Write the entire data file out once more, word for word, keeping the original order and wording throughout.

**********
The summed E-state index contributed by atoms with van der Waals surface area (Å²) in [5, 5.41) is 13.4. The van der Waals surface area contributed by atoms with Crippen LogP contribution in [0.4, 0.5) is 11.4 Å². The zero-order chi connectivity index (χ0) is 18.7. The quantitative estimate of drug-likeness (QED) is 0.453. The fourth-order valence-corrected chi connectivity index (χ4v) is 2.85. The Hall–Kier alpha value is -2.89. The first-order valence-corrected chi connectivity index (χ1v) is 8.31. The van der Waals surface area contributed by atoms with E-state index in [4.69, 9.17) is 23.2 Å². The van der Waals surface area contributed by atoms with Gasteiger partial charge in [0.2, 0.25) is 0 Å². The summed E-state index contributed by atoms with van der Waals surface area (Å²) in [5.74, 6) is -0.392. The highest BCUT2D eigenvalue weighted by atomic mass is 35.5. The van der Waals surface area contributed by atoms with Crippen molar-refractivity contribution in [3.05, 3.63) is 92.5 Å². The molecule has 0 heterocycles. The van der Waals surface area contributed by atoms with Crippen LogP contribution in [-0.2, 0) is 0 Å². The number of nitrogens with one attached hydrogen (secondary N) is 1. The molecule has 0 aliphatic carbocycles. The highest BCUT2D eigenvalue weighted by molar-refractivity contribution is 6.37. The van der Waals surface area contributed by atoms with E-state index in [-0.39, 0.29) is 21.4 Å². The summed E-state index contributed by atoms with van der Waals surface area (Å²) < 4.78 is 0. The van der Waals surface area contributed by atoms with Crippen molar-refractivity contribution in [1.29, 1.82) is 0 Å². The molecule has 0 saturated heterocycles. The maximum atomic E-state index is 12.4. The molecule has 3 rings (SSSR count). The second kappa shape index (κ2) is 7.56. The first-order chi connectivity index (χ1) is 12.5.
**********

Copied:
The summed E-state index contributed by atoms with van der Waals surface area (Å²) in [5, 5.41) is 13.4. The van der Waals surface area contributed by atoms with Crippen LogP contribution in [0.4, 0.5) is 11.4 Å². The zero-order chi connectivity index (χ0) is 18.7. The quantitative estimate of drug-likeness (QED) is 0.453. The fourth-order valence-corrected chi connectivity index (χ4v) is 2.85. The Hall–Kier alpha value is -2.89. The first-order valence-corrected chi connectivity index (χ1v) is 8.31. The van der Waals surface area contributed by atoms with E-state index in [4.69, 9.17) is 23.2 Å². The van der Waals surface area contributed by atoms with Gasteiger partial charge in [0.2, 0.25) is 0 Å². The summed E-state index contributed by atoms with van der Waals surface area (Å²) in [5.74, 6) is -0.392. The highest BCUT2D eigenvalue weighted by atomic mass is 35.5. The van der Waals surface area contributed by atoms with Crippen molar-refractivity contribution in [3.05, 3.63) is 92.5 Å². The molecule has 0 heterocycles. The van der Waals surface area contributed by atoms with Crippen LogP contribution in [-0.2, 0) is 0 Å². The number of nitrogens with one attached hydrogen (secondary N) is 1. The molecule has 0 aliphatic carbocycles. The highest BCUT2D eigenvalue weighted by molar-refractivity contribution is 6.37. The van der Waals surface area contributed by atoms with E-state index in [-0.39, 0.29) is 21.4 Å². The summed E-state index contributed by atoms with van der Waals surface area (Å²) < 4.78 is 0. The van der Waals surface area contributed by atoms with Crippen molar-refractivity contribution in [1.29, 1.82) is 0 Å². The molecule has 0 saturated heterocycles. The maximum atomic E-state index is 12.4. The molecule has 3 rings (SSSR count). The second kappa shape index (κ2) is 7.56. The first-order chi connectivity index (χ1) is 12.5.